Bacteria Will Soon Be Used For Building Materials On Mars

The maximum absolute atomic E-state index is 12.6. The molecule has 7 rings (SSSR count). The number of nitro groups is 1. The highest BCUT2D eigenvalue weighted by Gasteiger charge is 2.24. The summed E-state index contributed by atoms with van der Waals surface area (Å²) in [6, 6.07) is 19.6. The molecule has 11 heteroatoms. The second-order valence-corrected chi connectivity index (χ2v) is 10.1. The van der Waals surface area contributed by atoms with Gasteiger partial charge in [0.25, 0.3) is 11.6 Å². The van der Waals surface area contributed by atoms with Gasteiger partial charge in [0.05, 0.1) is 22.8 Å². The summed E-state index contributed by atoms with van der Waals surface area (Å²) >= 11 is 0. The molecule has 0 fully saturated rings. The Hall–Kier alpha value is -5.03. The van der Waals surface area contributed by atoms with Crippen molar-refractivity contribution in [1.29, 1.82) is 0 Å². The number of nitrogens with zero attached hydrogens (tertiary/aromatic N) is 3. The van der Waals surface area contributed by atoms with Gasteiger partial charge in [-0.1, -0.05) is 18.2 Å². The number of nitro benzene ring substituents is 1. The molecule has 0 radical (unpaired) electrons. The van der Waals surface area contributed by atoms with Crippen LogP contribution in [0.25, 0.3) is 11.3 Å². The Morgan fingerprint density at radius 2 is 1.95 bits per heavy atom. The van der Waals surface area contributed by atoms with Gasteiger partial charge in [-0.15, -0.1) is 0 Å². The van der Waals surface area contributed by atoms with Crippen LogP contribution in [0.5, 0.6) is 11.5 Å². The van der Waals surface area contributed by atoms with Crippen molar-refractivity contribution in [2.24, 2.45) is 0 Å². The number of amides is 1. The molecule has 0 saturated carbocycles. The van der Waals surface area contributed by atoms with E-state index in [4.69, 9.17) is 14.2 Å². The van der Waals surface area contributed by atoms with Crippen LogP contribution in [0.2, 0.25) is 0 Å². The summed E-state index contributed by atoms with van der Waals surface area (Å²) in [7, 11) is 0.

Scientists claim, that every gram delivered to Mars or other planets translates into immense additional costs and energy demands. That’s why instead of shipping construction materials for a theoretical base on Mars engineers at NASA’s Synthetic Biology Initiative are developing microbes capable of creating the ingredients for bricks and mortar. A team headed by Brown graduate Andre Burnier and Lynn Rothschild from the Ames Research Center in Moffett Field in California are using microbes (Sporosarcina pasteurii bacteria) to create substances that can be used for building material on Mars. These are organisms, which feed on urea (a principle ingredient found in human urine) and disgorge ammonium. The bacteria could be sustained by austronaut waste, and the resulting ammonium would make the dusty Mars environment alkaline enough for calcium carbonate binding agents to form, creating a sort of cement. This cement might then be used to hold together the red dusty soil on the ground to form bricks and besdes it might also hold the bricks together like a mortar. Experiments show, that it takes about two weeks to make a brick with the strength of concrete.